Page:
YOU'RE A TRON FAN
The last two hours and 15 minutes is a related novella called Unlocked. It was two hours of interviews, which is not my favorite way to listen to a story. It started slow, but I found myself loving it by the end. I believe instead of it being a separate story, he should have used an interview between each chapter or each part as an interlude.
I waited a long time to get this with Wil Wheaton, the other narrator got put on sale twice before Wheaton did. Wheaton is the best at snarky, smart mouth, funny books. This did not have so much of that. He was good, but not great.
83 of 95 people found this review helpful
By H James Lucas on 09-02-14
Intriguing premise wasted on average cop story
As with past works by Mr Scalzi, Lock In is a light and entertaining story that doesn't quite do justice to its compelling underpinnings. In this case, Mr Scalzi has fashioned a world in which 1% of the population are physically paralyzed and escape their bodies by directing their awareness and cognitive function into alternate frameworks. Some choose a non-spatial internet; some choose synthetic android bodies; a few choose bodies of "Integrators"—healthy humans who lease-out their bodies on an hourly basis. Unfortunately Mr Scalzi treats the first category merely as a MacGuffin and thereby severely limits the novel's potential as a work of true speculative fiction. Instead the reader is treated to a standard-issue cop story with a pleasant veneer. Lock In is told competently but without the liveliness that elevated some of his past novels. Mr Scalzi proved to be deft at writing dialogue for lawyers in Fuzzy Nation and fast-talking agents in Agent to the Stars, but his ear for dialogue has failed him here: the cop-talk is stale and predictable. A more adventurous book could have survived such weaknesses, but Lock In is timid in its scope and never quite recovers from its failings.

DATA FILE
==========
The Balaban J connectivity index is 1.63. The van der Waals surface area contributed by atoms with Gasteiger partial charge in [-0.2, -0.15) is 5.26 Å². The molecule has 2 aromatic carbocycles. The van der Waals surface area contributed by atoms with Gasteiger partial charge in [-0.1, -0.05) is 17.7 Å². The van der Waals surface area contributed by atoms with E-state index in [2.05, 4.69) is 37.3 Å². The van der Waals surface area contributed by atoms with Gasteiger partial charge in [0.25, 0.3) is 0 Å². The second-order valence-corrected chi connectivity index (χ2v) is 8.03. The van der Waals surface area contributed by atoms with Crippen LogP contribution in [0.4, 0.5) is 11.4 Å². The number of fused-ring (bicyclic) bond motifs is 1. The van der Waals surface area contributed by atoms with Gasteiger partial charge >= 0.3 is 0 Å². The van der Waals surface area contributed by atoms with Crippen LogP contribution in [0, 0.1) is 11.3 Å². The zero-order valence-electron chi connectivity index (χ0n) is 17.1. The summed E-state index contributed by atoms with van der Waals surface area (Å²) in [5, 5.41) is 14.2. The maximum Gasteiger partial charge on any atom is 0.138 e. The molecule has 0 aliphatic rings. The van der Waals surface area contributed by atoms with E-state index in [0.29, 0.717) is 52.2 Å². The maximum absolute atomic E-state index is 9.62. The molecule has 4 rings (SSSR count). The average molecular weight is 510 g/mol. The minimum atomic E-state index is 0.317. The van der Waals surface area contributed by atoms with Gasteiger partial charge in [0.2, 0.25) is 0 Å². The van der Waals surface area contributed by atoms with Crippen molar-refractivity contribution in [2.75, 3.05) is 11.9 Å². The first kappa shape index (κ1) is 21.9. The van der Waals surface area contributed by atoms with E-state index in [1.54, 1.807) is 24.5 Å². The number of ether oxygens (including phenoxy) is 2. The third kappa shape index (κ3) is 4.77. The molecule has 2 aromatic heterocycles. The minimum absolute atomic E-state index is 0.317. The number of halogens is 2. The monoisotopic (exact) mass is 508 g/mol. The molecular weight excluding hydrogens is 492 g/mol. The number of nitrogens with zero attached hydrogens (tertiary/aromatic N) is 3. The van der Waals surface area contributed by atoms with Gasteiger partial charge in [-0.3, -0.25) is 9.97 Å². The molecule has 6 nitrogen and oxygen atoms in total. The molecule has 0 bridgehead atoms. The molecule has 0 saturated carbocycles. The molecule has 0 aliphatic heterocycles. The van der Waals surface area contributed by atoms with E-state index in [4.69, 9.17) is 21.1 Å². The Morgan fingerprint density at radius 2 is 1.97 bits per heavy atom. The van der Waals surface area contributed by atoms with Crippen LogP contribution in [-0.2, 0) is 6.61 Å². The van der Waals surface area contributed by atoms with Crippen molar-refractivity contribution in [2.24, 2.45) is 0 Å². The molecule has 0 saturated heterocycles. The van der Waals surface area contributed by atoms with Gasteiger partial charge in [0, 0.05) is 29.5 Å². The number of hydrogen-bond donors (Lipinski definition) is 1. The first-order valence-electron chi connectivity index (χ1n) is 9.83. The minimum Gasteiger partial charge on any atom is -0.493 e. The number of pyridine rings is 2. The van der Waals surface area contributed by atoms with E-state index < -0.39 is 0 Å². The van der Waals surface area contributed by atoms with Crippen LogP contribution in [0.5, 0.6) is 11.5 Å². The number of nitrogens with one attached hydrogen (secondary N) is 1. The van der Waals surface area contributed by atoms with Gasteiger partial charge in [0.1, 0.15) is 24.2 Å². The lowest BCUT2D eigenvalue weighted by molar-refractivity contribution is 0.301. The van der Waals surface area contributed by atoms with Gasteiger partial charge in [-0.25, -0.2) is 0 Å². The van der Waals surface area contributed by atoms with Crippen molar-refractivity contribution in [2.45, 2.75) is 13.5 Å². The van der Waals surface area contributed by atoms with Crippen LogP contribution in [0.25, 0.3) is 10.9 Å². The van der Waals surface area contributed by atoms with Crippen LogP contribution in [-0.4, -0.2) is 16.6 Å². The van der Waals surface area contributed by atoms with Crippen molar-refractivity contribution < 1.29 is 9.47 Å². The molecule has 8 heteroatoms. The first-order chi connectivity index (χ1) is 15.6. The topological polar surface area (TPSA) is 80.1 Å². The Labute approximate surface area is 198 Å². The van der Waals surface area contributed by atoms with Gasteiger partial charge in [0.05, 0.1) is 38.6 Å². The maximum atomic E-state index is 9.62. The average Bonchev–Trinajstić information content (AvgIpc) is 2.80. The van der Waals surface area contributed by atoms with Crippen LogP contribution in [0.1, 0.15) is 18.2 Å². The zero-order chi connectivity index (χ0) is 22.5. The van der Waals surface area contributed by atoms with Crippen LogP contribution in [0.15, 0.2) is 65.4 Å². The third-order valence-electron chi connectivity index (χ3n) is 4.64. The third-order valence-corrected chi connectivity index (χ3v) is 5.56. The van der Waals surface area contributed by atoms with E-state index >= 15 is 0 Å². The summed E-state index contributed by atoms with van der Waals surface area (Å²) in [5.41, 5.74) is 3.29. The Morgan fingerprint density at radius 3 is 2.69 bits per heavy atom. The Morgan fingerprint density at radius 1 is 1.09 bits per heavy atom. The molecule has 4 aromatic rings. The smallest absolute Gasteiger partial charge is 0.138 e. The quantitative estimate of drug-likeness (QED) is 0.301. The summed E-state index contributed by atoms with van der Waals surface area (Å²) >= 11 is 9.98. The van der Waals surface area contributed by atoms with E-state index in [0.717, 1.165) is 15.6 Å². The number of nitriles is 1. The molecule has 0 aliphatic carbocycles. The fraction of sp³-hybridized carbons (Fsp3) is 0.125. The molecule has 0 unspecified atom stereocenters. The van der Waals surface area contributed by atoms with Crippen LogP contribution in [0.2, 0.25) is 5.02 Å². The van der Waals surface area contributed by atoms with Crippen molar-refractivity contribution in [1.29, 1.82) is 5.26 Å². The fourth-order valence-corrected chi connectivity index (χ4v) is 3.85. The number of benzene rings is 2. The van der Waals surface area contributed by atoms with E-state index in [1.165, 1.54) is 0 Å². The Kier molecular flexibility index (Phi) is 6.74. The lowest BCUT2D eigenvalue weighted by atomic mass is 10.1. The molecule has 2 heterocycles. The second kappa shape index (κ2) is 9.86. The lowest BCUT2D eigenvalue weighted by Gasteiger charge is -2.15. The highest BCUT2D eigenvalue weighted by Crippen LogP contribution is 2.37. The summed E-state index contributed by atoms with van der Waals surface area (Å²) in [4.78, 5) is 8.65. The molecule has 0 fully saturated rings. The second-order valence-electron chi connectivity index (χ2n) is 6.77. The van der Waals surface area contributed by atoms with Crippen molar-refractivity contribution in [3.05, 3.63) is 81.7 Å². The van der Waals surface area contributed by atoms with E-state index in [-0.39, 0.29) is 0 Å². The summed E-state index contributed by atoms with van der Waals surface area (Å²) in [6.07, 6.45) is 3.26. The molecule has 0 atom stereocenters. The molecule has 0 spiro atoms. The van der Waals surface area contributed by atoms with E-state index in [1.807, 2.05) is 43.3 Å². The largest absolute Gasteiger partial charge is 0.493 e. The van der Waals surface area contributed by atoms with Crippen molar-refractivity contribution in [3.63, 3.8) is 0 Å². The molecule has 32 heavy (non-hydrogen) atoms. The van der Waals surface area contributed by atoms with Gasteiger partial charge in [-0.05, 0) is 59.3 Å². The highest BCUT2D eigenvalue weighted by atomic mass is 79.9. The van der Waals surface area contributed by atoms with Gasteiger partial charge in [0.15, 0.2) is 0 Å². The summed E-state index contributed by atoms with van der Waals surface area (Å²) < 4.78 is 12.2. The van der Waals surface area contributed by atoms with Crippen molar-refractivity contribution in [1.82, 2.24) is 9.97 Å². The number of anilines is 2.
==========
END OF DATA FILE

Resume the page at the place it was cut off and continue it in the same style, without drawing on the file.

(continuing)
The narrator's sex is never known, so the option of listening to a male or female performer makes some sense. I alternated between Ms Benson's and Mr Wheaton's performances, and for whatever reason, the narrator became female in my mind, so perhaps Ms Benson's voice was the more significant for me. Mr Wheaton, on the other hand, is the brisker of the two and thereby imparts some extra energy into the story. All things being equal, I would recommend his performance.
21 of 25 people found this review helpful